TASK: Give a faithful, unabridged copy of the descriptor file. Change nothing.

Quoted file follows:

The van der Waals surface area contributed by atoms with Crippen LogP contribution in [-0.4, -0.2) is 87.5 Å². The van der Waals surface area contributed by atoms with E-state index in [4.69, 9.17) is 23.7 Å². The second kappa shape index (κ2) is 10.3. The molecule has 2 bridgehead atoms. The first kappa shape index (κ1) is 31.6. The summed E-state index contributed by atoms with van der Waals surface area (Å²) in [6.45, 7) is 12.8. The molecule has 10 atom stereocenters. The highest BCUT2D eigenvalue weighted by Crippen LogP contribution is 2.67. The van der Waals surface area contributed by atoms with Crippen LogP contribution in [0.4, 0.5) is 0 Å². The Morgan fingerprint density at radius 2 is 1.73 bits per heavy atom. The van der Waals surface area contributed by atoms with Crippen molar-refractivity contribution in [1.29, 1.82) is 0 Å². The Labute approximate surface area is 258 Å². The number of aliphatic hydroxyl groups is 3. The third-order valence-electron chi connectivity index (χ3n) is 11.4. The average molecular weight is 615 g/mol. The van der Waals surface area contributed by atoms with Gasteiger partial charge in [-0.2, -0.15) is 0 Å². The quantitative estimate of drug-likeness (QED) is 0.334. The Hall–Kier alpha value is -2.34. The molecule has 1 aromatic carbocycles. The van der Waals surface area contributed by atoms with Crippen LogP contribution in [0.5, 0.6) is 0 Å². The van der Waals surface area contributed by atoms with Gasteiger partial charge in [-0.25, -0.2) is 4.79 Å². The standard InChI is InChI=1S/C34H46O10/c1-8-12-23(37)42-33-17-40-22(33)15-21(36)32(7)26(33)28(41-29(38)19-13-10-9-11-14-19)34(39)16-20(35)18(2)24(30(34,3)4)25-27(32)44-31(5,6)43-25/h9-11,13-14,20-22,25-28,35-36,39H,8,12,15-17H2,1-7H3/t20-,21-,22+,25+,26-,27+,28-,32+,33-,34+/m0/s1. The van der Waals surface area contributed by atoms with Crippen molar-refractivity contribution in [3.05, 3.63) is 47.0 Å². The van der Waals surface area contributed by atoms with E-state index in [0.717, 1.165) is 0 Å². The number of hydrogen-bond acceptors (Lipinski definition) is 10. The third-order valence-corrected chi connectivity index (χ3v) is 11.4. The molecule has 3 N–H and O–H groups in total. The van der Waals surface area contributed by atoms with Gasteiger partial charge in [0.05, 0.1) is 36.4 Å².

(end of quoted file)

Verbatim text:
The van der Waals surface area contributed by atoms with Crippen LogP contribution in [-0.4, -0.2) is 87.5 Å². The van der Waals surface area contributed by atoms with E-state index in [4.69, 9.17) is 23.7 Å². The second kappa shape index (κ2) is 10.3. The molecule has 2 bridgehead atoms. The first kappa shape index (κ1) is 31.6. The summed E-state index contributed by atoms with van der Waals surface area (Å²) in [6.45, 7) is 12.8. The molecule has 10 atom stereocenters. The highest BCUT2D eigenvalue weighted by Crippen LogP contribution is 2.67. The van der Waals surface area contributed by atoms with Crippen LogP contribution in [0.4, 0.5) is 0 Å². The Morgan fingerprint density at radius 2 is 1.73 bits per heavy atom. The van der Waals surface area contributed by atoms with Crippen molar-refractivity contribution in [1.29, 1.82) is 0 Å². The Labute approximate surface area is 258 Å². The number of aliphatic hydroxyl groups is 3. The third-order valence-electron chi connectivity index (χ3n) is 11.4. The average molecular weight is 615 g/mol. The van der Waals surface area contributed by atoms with Gasteiger partial charge in [-0.2, -0.15) is 0 Å². The quantitative estimate of drug-likeness (QED) is 0.334. The Hall–Kier alpha value is -2.34. The molecule has 1 aromatic carbocycles. The van der Waals surface area contributed by atoms with Crippen LogP contribution in [0.5, 0.6) is 0 Å². The van der Waals surface area contributed by atoms with Gasteiger partial charge in [-0.25, -0.2) is 4.79 Å². The standard InChI is InChI=1S/C34H46O10/c1-8-12-23(37)42-33-17-40-22(33)15-21(36)32(7)26(33)28(41-29(38)19-13-10-9-11-14-19)34(39)16-20(35)18(2)24(30(34,3)4)25-27(32)44-31(5,6)43-25/h9-11,13-14,20-22,25-28,35-36,39H,8,12,15-17H2,1-7H3/t20-,21-,22+,25+,26-,27+,28-,32+,33-,34+/m0/s1. The van der Waals surface area contributed by atoms with Crippen molar-refractivity contribution in [3.05, 3.63) is 47.0 Å². The van der Waals surface area contributed by atoms with E-state index in [0.717, 1.165) is 0 Å². The number of hydrogen-bond acceptors (Lipinski definition) is 10. The third-order valence-corrected chi connectivity index (χ3v) is 11.4. The molecule has 3 N–H and O–H groups in total. The van der Waals surface area contributed by atoms with Gasteiger partial charge in [0.05, 0.1) is 36.4 Å².